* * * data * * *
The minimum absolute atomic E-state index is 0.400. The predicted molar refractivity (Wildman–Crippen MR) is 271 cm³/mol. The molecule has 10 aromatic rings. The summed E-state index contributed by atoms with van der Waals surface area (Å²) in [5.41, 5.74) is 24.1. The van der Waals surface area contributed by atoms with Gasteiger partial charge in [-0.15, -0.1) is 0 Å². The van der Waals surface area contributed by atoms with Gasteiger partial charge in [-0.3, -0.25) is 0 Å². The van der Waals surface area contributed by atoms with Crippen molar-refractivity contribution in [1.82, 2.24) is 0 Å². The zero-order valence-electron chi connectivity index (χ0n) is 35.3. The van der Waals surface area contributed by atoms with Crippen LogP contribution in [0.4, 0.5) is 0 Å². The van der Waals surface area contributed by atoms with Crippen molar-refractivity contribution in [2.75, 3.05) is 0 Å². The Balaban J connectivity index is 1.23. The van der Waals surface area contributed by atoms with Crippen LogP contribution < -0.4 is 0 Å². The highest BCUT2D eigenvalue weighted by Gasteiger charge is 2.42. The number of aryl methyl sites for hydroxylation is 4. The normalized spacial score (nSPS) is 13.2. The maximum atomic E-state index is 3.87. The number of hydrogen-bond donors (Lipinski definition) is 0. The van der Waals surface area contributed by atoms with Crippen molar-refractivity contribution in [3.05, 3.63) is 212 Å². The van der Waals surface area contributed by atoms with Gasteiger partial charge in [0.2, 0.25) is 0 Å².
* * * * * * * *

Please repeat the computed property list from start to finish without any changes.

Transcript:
The minimum absolute atomic E-state index is 0.400. The predicted molar refractivity (Wildman–Crippen MR) is 271 cm³/mol. The molecule has 10 aromatic rings. The summed E-state index contributed by atoms with van der Waals surface area (Å²) in [5.41, 5.74) is 24.1. The van der Waals surface area contributed by atoms with Gasteiger partial charge in [-0.15, -0.1) is 0 Å². The van der Waals surface area contributed by atoms with Gasteiger partial charge in [-0.3, -0.25) is 0 Å². The van der Waals surface area contributed by atoms with Crippen molar-refractivity contribution in [1.82, 2.24) is 0 Å². The zero-order valence-electron chi connectivity index (χ0n) is 35.3. The van der Waals surface area contributed by atoms with Crippen LogP contribution in [0.4, 0.5) is 0 Å². The van der Waals surface area contributed by atoms with Crippen molar-refractivity contribution in [2.75, 3.05) is 0 Å². The Balaban J connectivity index is 1.23. The van der Waals surface area contributed by atoms with Crippen LogP contribution < -0.4 is 0 Å². The highest BCUT2D eigenvalue weighted by Gasteiger charge is 2.42. The number of aryl methyl sites for hydroxylation is 4. The normalized spacial score (nSPS) is 13.2. The maximum atomic E-state index is 3.87. The number of hydrogen-bond donors (Lipinski definition) is 0. The van der Waals surface area contributed by atoms with Crippen molar-refractivity contribution in [3.05, 3.63) is 212 Å². The van der Waals surface area contributed by atoms with Gasteiger partial charge in [0.2, 0.25) is 0 Å².